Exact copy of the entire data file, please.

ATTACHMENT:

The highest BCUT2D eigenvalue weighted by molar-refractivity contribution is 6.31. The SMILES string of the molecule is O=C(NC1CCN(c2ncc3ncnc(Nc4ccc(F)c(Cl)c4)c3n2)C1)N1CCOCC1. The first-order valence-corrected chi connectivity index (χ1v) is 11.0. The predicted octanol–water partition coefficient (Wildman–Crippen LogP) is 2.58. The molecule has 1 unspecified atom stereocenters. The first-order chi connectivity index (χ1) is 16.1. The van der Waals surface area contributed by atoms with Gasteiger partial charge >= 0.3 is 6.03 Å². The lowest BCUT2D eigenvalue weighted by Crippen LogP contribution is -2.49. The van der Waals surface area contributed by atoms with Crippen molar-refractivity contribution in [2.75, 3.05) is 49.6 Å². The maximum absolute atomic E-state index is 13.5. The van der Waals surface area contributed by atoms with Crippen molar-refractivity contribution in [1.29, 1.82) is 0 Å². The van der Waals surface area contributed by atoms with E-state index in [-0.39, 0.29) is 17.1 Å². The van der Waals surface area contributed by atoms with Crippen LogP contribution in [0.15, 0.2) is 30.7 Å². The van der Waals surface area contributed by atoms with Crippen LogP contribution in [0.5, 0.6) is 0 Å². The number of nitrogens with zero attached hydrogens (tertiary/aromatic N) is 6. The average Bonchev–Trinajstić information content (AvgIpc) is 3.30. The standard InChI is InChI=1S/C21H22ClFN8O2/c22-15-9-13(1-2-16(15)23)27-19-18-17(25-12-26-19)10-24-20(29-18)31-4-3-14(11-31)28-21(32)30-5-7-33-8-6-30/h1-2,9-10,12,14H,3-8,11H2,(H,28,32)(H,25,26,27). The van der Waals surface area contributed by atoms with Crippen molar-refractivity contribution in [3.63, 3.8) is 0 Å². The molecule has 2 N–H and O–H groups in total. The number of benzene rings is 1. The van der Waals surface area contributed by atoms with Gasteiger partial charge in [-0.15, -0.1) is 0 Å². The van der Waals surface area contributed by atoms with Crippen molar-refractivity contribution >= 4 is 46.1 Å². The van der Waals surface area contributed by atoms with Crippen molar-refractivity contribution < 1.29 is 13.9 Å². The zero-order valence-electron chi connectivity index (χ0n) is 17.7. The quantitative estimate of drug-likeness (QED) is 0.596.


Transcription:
The highest BCUT2D eigenvalue weighted by molar-refractivity contribution is 6.31. The SMILES string of the molecule is O=C(NC1CCN(c2ncc3ncnc(Nc4ccc(F)c(Cl)c4)c3n2)C1)N1CCOCC1. The first-order valence-corrected chi connectivity index (χ1v) is 11.0. The predicted octanol–water partition coefficient (Wildman–Crippen LogP) is 2.58. The molecule has 1 unspecified atom stereocenters. The first-order chi connectivity index (χ1) is 16.1. The van der Waals surface area contributed by atoms with Gasteiger partial charge >= 0.3 is 6.03 Å². The lowest BCUT2D eigenvalue weighted by Crippen LogP contribution is -2.49. The van der Waals surface area contributed by atoms with Crippen molar-refractivity contribution in [2.75, 3.05) is 49.6 Å². The maximum absolute atomic E-state index is 13.5. The van der Waals surface area contributed by atoms with Crippen molar-refractivity contribution in [1.29, 1.82) is 0 Å². The van der Waals surface area contributed by atoms with E-state index in [-0.39, 0.29) is 17.1 Å². The van der Waals surface area contributed by atoms with Crippen LogP contribution in [0.15, 0.2) is 30.7 Å². The van der Waals surface area contributed by atoms with Crippen LogP contribution in [0.5, 0.6) is 0 Å². The number of nitrogens with zero attached hydrogens (tertiary/aromatic N) is 6. The average Bonchev–Trinajstić information content (AvgIpc) is 3.30. The standard InChI is InChI=1S/C21H22ClFN8O2/c22-15-9-13(1-2-16(15)23)27-19-18-17(25-12-26-19)10-24-20(29-18)31-4-3-14(11-31)28-21(32)30-5-7-33-8-6-30/h1-2,9-10,12,14H,3-8,11H2,(H,28,32)(H,25,26,27). The van der Waals surface area contributed by atoms with Crippen molar-refractivity contribution in [3.63, 3.8) is 0 Å². The molecule has 2 N–H and O–H groups in total. The number of benzene rings is 1. The van der Waals surface area contributed by atoms with Gasteiger partial charge in [-0.15, -0.1) is 0 Å². The van der Waals surface area contributed by atoms with Crippen molar-refractivity contribution >= 4 is 46.1 Å². The van der Waals surface area contributed by atoms with Crippen molar-refractivity contribution < 1.29 is 13.9 Å². The zero-order valence-electron chi connectivity index (χ0n) is 17.7. The quantitative estimate of drug-likeness (QED) is 0.596.